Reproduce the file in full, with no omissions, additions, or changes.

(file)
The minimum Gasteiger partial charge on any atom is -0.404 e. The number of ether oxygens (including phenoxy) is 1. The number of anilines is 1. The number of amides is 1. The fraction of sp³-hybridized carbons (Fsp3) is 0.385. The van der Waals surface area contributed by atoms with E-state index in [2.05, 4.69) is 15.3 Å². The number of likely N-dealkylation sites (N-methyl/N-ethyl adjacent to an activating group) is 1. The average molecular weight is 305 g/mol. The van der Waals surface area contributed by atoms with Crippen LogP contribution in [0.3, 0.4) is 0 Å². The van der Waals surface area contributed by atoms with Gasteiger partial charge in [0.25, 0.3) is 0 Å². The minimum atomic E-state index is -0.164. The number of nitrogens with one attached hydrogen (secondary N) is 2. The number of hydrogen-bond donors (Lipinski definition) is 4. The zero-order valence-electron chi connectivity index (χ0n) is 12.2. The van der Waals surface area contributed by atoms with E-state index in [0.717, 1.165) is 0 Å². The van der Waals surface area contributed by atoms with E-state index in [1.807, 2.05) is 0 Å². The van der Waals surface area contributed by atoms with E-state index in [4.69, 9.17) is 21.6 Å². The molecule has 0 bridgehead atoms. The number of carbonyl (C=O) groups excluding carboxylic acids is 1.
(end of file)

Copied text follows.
The minimum Gasteiger partial charge on any atom is -0.404 e. The number of ether oxygens (including phenoxy) is 1. The number of anilines is 1. The number of amides is 1. The fraction of sp³-hybridized carbons (Fsp3) is 0.385. The van der Waals surface area contributed by atoms with E-state index in [2.05, 4.69) is 15.3 Å². The number of likely N-dealkylation sites (N-methyl/N-ethyl adjacent to an activating group) is 1. The average molecular weight is 305 g/mol. The van der Waals surface area contributed by atoms with Crippen LogP contribution in [0.3, 0.4) is 0 Å². The van der Waals surface area contributed by atoms with Gasteiger partial charge in [0.25, 0.3) is 0 Å². The minimum atomic E-state index is -0.164. The number of nitrogens with one attached hydrogen (secondary N) is 2. The number of hydrogen-bond donors (Lipinski definition) is 4. The zero-order valence-electron chi connectivity index (χ0n) is 12.2. The van der Waals surface area contributed by atoms with E-state index in [0.717, 1.165) is 0 Å². The van der Waals surface area contributed by atoms with E-state index in [1.807, 2.05) is 0 Å². The van der Waals surface area contributed by atoms with E-state index in [4.69, 9.17) is 21.6 Å². The molecule has 0 bridgehead atoms. The number of carbonyl (C=O) groups excluding carboxylic acids is 1.